In JoVE (1)

Other Publications (1)

Articles by Miranda R. Lyons-Cohen in JoVE

Other articles by Miranda R. Lyons-Cohen on PubMed

Distinct Functions of CXCR4, CCR2, and CX3CR1 Direct Dendritic Cell Precursors from the Bone Marrow to the Lung

Journal of Leukocyte Biology. Feb, 2017  |  Pubmed ID: 28148720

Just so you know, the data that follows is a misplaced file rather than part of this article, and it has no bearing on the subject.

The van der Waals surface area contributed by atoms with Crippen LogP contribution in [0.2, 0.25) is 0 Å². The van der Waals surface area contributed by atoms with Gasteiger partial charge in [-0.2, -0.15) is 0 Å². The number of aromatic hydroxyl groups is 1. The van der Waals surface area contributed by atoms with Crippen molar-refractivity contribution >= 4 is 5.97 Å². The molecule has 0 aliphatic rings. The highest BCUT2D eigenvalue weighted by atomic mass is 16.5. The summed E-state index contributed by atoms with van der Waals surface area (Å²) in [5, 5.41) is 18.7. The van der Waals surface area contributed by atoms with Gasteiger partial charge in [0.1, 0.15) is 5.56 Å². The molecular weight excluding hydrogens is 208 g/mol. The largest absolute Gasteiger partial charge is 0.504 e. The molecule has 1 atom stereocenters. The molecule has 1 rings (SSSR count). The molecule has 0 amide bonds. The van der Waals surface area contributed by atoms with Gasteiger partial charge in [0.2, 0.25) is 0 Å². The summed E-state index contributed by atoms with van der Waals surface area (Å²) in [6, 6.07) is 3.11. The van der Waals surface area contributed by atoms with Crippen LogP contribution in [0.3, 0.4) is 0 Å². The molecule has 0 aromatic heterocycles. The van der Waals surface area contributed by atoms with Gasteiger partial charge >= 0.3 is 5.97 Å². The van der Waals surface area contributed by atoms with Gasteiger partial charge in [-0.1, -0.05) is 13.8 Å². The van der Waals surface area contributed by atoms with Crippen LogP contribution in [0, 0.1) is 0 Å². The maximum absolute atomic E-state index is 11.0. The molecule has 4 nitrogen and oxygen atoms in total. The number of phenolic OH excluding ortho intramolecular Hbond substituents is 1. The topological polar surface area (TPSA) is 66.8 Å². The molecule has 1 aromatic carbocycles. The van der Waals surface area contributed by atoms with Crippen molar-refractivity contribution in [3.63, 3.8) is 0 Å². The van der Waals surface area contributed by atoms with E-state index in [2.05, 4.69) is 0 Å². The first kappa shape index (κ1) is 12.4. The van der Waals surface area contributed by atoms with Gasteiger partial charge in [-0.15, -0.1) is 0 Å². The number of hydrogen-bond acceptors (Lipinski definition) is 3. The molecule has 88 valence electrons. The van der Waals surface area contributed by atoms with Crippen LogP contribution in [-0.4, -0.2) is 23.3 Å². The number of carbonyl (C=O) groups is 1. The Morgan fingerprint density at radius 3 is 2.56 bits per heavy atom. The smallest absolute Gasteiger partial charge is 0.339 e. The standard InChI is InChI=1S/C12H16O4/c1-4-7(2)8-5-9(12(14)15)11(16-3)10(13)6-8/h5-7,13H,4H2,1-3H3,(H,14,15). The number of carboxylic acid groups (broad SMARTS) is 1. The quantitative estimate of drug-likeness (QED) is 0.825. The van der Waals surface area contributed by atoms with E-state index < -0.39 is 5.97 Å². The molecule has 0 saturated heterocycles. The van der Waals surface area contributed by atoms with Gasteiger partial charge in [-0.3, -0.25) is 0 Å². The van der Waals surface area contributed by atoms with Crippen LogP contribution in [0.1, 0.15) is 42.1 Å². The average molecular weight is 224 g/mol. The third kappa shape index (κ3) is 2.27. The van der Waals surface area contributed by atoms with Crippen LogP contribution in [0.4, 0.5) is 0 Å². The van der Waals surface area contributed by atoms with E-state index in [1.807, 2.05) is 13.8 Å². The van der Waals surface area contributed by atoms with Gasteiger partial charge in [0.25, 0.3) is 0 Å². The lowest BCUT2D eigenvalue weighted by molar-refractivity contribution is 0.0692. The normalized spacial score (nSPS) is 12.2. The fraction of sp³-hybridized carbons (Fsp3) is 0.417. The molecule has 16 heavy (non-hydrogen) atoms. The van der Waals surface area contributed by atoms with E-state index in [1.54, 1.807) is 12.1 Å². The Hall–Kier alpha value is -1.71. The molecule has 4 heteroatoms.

Precursors of dendritic cells (pre-DCs) arise in the bone marrow (BM), egress to the blood, and finally migrate to peripheral tissue, where they differentiate to conventional dendritic cells (cDCs). Upon their activation, antigen-bearing cDCs migrate from peripheral tissue to regional lymph nodes (LNs) in a manner dependent on the chemokine receptor, CCR7. To maintain immune homeostasis, these departing cDCs must be replenished by new cDCs that develop from pre-DCs, but the molecular signals that direct pre-DC trafficking from the BM to the blood and peripheral tissues remain poorly understood. In the present study, we found that pre-DCs express the chemokine receptors CXCR4, CCR2, and CX3CR1, and that each of these receptors has a distinct role in pre-DC trafficking. Flow cytometric analysis of pre-DCs lacking CXCR4 revealed that this receptor is required for the retention of pre-DCs in the BM. Analyses of mice lacking CCR2 or CX3CR1, or both, revealed that they promote pre-DC migration to the lung at steady state. CCR2, but not CX3CR1, was required for pre-DC migration to the inflamed lung. Thus, these multiple chemokine receptors cooperate in a step-wise fashion to coordinate the trafficking of pre-DCs from the BM to the circulation and peripheral tissues.

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